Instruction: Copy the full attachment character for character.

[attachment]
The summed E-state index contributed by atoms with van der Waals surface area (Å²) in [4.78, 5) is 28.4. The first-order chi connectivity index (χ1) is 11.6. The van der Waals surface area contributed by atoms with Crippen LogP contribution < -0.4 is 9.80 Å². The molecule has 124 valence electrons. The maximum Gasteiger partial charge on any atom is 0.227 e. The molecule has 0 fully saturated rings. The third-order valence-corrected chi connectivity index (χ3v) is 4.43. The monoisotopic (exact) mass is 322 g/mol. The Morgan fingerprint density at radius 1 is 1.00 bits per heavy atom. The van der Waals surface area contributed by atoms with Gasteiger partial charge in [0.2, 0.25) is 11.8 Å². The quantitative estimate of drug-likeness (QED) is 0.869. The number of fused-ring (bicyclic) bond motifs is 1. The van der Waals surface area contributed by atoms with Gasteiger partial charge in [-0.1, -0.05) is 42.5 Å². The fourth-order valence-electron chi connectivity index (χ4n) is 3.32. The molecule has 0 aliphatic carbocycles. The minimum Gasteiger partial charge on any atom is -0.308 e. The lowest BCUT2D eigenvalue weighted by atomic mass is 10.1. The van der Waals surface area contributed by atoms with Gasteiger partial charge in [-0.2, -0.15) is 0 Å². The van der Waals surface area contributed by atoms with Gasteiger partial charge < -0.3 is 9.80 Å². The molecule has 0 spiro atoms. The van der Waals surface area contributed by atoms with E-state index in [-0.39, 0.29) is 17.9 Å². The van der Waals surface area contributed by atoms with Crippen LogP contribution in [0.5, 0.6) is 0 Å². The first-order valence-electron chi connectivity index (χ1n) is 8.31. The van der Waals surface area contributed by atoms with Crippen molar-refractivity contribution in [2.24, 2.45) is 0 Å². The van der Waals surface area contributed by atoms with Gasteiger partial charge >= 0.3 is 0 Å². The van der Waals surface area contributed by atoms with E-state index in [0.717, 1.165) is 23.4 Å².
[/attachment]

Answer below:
The summed E-state index contributed by atoms with van der Waals surface area (Å²) in [4.78, 5) is 28.4. The first-order chi connectivity index (χ1) is 11.6. The van der Waals surface area contributed by atoms with Crippen LogP contribution < -0.4 is 9.80 Å². The molecule has 124 valence electrons. The maximum Gasteiger partial charge on any atom is 0.227 e. The molecule has 0 fully saturated rings. The third-order valence-corrected chi connectivity index (χ3v) is 4.43. The monoisotopic (exact) mass is 322 g/mol. The Morgan fingerprint density at radius 1 is 1.00 bits per heavy atom. The van der Waals surface area contributed by atoms with Gasteiger partial charge in [0.2, 0.25) is 11.8 Å². The quantitative estimate of drug-likeness (QED) is 0.869. The number of fused-ring (bicyclic) bond motifs is 1. The van der Waals surface area contributed by atoms with Gasteiger partial charge in [-0.1, -0.05) is 42.5 Å². The fourth-order valence-electron chi connectivity index (χ4n) is 3.32. The molecule has 0 aliphatic carbocycles. The minimum Gasteiger partial charge on any atom is -0.308 e. The lowest BCUT2D eigenvalue weighted by atomic mass is 10.1. The van der Waals surface area contributed by atoms with Gasteiger partial charge in [-0.2, -0.15) is 0 Å². The van der Waals surface area contributed by atoms with Gasteiger partial charge < -0.3 is 9.80 Å². The molecule has 0 spiro atoms. The van der Waals surface area contributed by atoms with E-state index in [-0.39, 0.29) is 17.9 Å². The van der Waals surface area contributed by atoms with Crippen LogP contribution in [0.5, 0.6) is 0 Å². The first-order valence-electron chi connectivity index (χ1n) is 8.31. The van der Waals surface area contributed by atoms with Crippen molar-refractivity contribution in [2.24, 2.45) is 0 Å². The van der Waals surface area contributed by atoms with Gasteiger partial charge >= 0.3 is 0 Å². The van der Waals surface area contributed by atoms with E-state index in [0.717, 1.165) is 23.4 Å².